* Full-time workers are those who worked 35 or more hours per week for 50 or more weeks in the previous 12 months.Source: U.S. Census Bureau, 2013 American Community Survey Public-Use Microdata Sample.
The information presented here is based on an original analysis by the Humanities Indicators (HI) of data from the American Community Survey (ACS), which has been administered on an annual basis by the U.S. Census Bureau since 2005. The ACS replaced the “long form” version of the decennial census and collects information—used to allocate more than $400 billion in state and federal funding—about Americans’ personal characteristics, family composition, employment, income, and housing.
For the purposes of ACS, the U.S. Census Bureau defines earnings as “the sum of wage or salary income and net income from self-employment. ‘Earnings’ represent the amount of income received regularly for people 16 years old and over before deductions for personal income taxes, Social Security, bond purchases, union dues, Medicare deductions, etc. An individual with earnings is one who has either wage/salary income or self-employment income, or both. Respondents who ‘break even’ in self-employment income and therefore have zero self-employment earnings also are considered ‘individuals with earnings’” (from ACS documentation provided at http://www2.census.gov/programs-surveys/acs/tech_docs/subject_definitions/2014_ACSSubjectDefinitions.pdf, 83).
A full-time worker is defined as an individual who has worked at least 35 hours per week for 50 or more weeks, including paid vacation, in the preceding 12 months.
All earnings estimates are for the 12 months preceding response to the ACS and have been rounded to the nearest $1,000.
This indicator features estimates of the 25th, 50th, and 75th percentile annual earnings for humanities majors. The 25th and 75th percentiles are known as the lower and upper quartiles. Quartiles are statistics that divide the observations of a numeric sample into four groups, each of which contains 25% of the data. The lower, middle, and upper quartiles are computed by ordering the values for a particular variable from smallest to largest and then finding the values below which fall 25%, 50%, and 75% of the data. The lower quartile and the upper quartile are the two values that define the interquartile range (the middle quartile is also known as the median). The interquartile range, which excludes the most extreme values of a data distribution, is used to describe the range of “typical” or “usual” values exhibited by a set of persons or objects.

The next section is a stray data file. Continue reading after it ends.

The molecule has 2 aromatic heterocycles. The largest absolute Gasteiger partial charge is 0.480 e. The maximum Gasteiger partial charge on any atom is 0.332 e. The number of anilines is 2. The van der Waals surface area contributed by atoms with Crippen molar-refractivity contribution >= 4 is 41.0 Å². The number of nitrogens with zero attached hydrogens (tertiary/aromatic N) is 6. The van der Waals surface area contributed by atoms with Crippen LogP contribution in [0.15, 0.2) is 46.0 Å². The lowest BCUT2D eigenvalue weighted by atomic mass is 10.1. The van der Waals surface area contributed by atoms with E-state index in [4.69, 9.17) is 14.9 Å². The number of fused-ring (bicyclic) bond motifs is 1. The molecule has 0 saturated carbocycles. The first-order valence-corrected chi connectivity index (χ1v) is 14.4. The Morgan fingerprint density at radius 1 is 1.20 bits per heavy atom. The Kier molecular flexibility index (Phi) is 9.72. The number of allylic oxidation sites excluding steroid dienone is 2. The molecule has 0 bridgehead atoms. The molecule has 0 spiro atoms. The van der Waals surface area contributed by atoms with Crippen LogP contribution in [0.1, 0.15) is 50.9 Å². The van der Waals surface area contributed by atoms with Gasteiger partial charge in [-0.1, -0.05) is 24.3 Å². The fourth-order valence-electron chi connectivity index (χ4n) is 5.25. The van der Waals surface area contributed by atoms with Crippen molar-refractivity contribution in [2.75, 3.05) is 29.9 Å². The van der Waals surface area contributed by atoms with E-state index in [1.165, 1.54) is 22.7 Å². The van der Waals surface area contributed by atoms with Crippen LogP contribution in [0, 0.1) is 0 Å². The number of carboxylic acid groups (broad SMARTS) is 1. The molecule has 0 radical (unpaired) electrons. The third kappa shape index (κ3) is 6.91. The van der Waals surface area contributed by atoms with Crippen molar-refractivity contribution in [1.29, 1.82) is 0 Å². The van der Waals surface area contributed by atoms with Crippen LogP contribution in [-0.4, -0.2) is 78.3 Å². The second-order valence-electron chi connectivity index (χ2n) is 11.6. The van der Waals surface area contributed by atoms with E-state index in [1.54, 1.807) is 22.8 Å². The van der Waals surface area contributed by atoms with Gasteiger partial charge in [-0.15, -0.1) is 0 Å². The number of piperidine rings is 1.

The ACS permits respondents to specify up to two fields of bachelor’s degree. For the purposes of this analysis, an individual was counted as having a bachelor’s degree in the humanities if the field of either reported degree was within the scope of the humanities as specified by the HI.
Information regarding the specific disciplines treated as within the humanities for the purposes of this analysis is provided in the ACS-HI Crosswalk.
The ACS does not ask respondents about their amount of work experience. Thus the HI uses age to distinguish between workers who are in the first years of their career and those who are more experienced. Age and work experience are not perfectly correlated, but age does provide an approximate measure of work experience that allows the HI to examine the effect of this experience on unemployment and earnings of humanities majors.
For additional data regarding the earnings of humanities majors, see “Earnings of Humanities Majors with a Terminal Bachelor’s Degree,” “Earnings of Humanities Majors with an Advanced Degree” and “Effects of Experience on the Earnings of College Majors.”
For information on the occupations of those who studied the humanities in college, see “Occupations of College Graduates Who Majored in Humanities Disciplines,” “Occupations of College Humanities Majors with an Advanced Degree,” and “Gender and the Occupations of Humanities Majors.”
For unemployment data, see “The Employment Status of Humanities Majors.”
For historical trends in the number of students who have earned degrees in the humanities, see “Associate’s Degrees in the Humanities,” “Bachelor’s Degrees in the Humanities,” and “Advanced Degrees in the Humanities.”
The Humanities Indicators and Departmental Survey have been made possible in part
by grants from the Andrew W. Mellon Foundation and the National Endowment for the
Humanities. Any views, findings, conclusions, or recommendations expressed in this
website do not necessarily represent those of the National Endowment for the Humanities.
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